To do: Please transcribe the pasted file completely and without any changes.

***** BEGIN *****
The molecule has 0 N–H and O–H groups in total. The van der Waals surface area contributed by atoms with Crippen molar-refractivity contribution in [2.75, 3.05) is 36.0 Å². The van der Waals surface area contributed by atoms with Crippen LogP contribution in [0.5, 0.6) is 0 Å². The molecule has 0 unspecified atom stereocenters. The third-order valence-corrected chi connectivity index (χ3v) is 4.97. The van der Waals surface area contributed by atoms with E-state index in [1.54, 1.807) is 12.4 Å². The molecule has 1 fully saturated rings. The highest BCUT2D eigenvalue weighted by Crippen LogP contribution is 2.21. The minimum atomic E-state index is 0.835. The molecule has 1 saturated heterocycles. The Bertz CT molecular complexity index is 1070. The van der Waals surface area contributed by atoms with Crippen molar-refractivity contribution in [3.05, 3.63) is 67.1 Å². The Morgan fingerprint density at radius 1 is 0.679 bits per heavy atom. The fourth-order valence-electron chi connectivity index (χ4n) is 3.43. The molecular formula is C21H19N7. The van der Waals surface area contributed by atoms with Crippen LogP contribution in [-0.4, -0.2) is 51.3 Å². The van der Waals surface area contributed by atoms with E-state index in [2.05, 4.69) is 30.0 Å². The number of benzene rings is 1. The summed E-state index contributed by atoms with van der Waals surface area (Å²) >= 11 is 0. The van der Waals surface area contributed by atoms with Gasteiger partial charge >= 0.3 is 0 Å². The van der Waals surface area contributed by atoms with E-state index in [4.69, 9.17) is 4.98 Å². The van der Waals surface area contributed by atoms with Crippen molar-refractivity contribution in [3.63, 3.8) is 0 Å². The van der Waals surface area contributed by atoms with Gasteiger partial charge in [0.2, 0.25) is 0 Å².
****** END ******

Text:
The molecule has 0 N–H and O–H groups in total. The van der Waals surface area contributed by atoms with Crippen molar-refractivity contribution in [2.75, 3.05) is 36.0 Å². The van der Waals surface area contributed by atoms with Crippen LogP contribution in [0.5, 0.6) is 0 Å². The molecule has 0 unspecified atom stereocenters. The third-order valence-corrected chi connectivity index (χ3v) is 4.97. The van der Waals surface area contributed by atoms with E-state index in [1.54, 1.807) is 12.4 Å². The molecule has 1 fully saturated rings. The highest BCUT2D eigenvalue weighted by Crippen LogP contribution is 2.21. The minimum atomic E-state index is 0.835. The molecule has 1 saturated heterocycles. The Bertz CT molecular complexity index is 1070. The van der Waals surface area contributed by atoms with Crippen molar-refractivity contribution in [3.05, 3.63) is 67.1 Å². The Morgan fingerprint density at radius 1 is 0.679 bits per heavy atom. The fourth-order valence-electron chi connectivity index (χ4n) is 3.43. The molecular formula is C21H19N7. The van der Waals surface area contributed by atoms with Crippen LogP contribution in [-0.4, -0.2) is 51.3 Å². The van der Waals surface area contributed by atoms with E-state index in [2.05, 4.69) is 30.0 Å². The number of benzene rings is 1. The summed E-state index contributed by atoms with van der Waals surface area (Å²) >= 11 is 0. The van der Waals surface area contributed by atoms with Gasteiger partial charge >= 0.3 is 0 Å². The van der Waals surface area contributed by atoms with E-state index in [4.69, 9.17) is 4.98 Å². The van der Waals surface area contributed by atoms with Crippen molar-refractivity contribution in [3.63, 3.8) is 0 Å². The van der Waals surface area contributed by atoms with Gasteiger partial charge in [0.2, 0.25) is 0 Å².